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Islamic art
Islamic art

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The birth of Islam in the 7 th century A.D

In the seventh century B.C the religion of Islam began to spread from the desert plains of Asia into all the areas surrounding the Mediterranean Sea, ranging as far north as the Byzantine Empire and west, into the northern areas of Africa and the entirety of Spain .

The mentality that pervades all of the Islamic art is homogonous throughout all of these areas, as this art form draws its complex, decorative designs from the ancient art of calligraphy that is unique to the holy book of the Muslims- the Koran. It also shows clear influences from Sassanian and Byzantine art.

The central place of religious calligraphy in Islamic art

This rigid, calligraphic artistic mentality was used in all of the Muslim countries and can be easily recognized around the world. In the tradition of Muslim beliefs, art was almost never made for personal or secular purposes and so much of it is seen together- in the severe, gigantic architectural proportions of the Mosques, in the carpets that were lain down for the prayers convenience, in the dazzling mass of decorations that embellish almost every wall and opening. There is, however, so much diversity of nuance in each particular culture and country; each is influenced by ethnicity and language, the period of time in which it was built and the political reality of the time. In some countries the style was stripped of its weighty ornamentation and mosques are left utterly bare and austere, with only some glimmers of bright color, in others there is not a single space left untouched and unadorned.

The general abhorrence of figurative imagery in Islamic art and the glorification of the Mosque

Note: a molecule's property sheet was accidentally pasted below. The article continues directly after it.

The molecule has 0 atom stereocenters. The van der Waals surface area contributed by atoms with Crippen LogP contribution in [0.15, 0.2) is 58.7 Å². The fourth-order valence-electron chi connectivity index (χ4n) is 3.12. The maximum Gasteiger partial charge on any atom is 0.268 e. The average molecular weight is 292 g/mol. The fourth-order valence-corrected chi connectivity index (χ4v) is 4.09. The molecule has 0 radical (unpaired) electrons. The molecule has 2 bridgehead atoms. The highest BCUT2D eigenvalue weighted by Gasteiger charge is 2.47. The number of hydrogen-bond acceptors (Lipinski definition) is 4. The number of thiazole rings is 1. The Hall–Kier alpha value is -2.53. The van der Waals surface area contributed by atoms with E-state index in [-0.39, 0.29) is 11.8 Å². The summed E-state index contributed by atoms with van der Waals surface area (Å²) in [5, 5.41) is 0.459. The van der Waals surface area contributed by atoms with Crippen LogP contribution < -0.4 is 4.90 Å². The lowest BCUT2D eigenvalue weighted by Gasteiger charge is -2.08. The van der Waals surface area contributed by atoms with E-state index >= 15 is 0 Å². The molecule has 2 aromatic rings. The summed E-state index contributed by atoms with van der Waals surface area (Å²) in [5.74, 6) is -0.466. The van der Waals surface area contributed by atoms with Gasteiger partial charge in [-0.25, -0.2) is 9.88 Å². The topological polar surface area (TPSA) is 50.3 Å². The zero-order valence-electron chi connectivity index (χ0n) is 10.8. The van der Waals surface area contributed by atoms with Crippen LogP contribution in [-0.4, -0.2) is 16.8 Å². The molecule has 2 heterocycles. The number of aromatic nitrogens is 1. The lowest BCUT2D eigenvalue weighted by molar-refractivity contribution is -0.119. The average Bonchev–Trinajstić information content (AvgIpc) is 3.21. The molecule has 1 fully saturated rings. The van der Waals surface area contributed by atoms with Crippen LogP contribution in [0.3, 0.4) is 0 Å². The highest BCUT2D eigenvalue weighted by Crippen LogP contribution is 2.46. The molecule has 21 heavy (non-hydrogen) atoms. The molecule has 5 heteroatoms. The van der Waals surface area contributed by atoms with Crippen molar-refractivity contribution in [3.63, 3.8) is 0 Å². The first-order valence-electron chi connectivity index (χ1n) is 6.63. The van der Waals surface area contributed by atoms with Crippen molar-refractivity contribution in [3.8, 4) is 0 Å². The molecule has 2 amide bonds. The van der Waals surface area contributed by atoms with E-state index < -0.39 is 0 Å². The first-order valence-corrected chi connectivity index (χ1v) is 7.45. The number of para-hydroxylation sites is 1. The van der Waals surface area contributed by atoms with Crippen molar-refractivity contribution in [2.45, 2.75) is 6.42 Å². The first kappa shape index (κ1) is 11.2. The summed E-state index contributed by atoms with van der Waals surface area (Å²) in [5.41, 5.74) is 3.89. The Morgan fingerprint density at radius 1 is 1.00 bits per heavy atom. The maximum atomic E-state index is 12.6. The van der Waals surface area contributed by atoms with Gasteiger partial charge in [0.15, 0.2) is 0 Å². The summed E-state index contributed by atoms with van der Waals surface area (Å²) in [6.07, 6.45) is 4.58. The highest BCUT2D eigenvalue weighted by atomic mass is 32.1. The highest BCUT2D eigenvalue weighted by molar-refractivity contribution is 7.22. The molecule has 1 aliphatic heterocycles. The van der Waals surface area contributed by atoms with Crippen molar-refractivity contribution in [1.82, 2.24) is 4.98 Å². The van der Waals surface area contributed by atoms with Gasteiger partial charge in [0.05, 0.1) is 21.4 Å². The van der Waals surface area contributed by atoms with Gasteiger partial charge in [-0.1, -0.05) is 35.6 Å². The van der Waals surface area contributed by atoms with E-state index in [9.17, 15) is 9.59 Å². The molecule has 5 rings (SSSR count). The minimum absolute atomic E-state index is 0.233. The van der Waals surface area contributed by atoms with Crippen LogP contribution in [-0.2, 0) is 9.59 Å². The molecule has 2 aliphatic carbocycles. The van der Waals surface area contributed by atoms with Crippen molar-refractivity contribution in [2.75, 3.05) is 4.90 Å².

All the elements of religion are decorated with equal fervor. Reflecting the true principles of Islamic faith, nothing separates one supplicant to another in the Mosque, there are no special seats attached to high rank, and the ground floor in always level. Even the “minbar”, which is the preacher's pulpit, is only slightly raised off the ground, and only to allow a larger congregation to hear and see him. This style also permitted every possible media- from architecture to sculpture, pottery, wood carving, metalwork, furniture making, pottery, plaster molds, weaving, painting, book illustration and exquisite mosaic works. Every piece and wall is vividly colored and very decorative, with the same stylized motifs returning again and again, for the most part complex geometric designs. Like the Jews, most Muslim art steered clear of portraying figurative images of men, though there is no specific ordinance in the Koran that forbids it. There are some famous figurative examples that deny this claim, but they are certainly not the majority. The praying mats and walls are all usually decorated in complementing motifs- all lying in the direction of the “kiblah”; which points unerringly to the holy city of Mecca . Motifs of the allegorical Garden are also present, symmetrically aligned to represent the ephemeral world that exists as the celestial balance to our material world. There are endless depictions of roses- “wardah”, the ancient and lost symbol of the feminine divinity that is found in all of the monotheistic religions, with interlocking leaves; all endlessly encircling the precious scriptures of the Koran. The calligraphy of that holy book is ever-present and is the most recurring element in all these medias; with scriptures of the Koran either sculpted into the walls or embedded into them in the shape of a mosaic.

 




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